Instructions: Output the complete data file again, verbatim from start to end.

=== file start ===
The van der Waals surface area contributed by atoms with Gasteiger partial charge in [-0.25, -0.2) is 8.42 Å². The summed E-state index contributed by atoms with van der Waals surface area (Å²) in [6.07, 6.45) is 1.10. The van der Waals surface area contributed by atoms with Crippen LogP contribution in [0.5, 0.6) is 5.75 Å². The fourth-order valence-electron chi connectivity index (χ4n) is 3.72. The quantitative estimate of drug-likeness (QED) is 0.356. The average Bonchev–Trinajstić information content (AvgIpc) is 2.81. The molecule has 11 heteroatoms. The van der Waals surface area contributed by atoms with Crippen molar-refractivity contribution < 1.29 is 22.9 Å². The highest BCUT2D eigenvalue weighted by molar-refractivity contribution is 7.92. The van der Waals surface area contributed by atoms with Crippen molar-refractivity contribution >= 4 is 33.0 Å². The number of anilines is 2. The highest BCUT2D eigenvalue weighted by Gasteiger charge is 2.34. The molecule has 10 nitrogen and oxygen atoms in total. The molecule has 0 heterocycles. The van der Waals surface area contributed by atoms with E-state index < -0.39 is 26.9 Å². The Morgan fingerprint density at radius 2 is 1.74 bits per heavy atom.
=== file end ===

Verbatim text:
The van der Waals surface area contributed by atoms with Gasteiger partial charge in [-0.25, -0.2) is 8.42 Å². The summed E-state index contributed by atoms with van der Waals surface area (Å²) in [6.07, 6.45) is 1.10. The van der Waals surface area contributed by atoms with Crippen LogP contribution in [0.5, 0.6) is 5.75 Å². The fourth-order valence-electron chi connectivity index (χ4n) is 3.72. The quantitative estimate of drug-likeness (QED) is 0.356. The average Bonchev–Trinajstić information content (AvgIpc) is 2.81. The molecule has 11 heteroatoms. The van der Waals surface area contributed by atoms with Crippen molar-refractivity contribution < 1.29 is 22.9 Å². The highest BCUT2D eigenvalue weighted by molar-refractivity contribution is 7.92. The van der Waals surface area contributed by atoms with Crippen molar-refractivity contribution >= 4 is 33.0 Å². The number of anilines is 2. The highest BCUT2D eigenvalue weighted by Gasteiger charge is 2.34. The molecule has 10 nitrogen and oxygen atoms in total. The molecule has 0 heterocycles. The van der Waals surface area contributed by atoms with E-state index < -0.39 is 26.9 Å². The Morgan fingerprint density at radius 2 is 1.74 bits per heavy atom.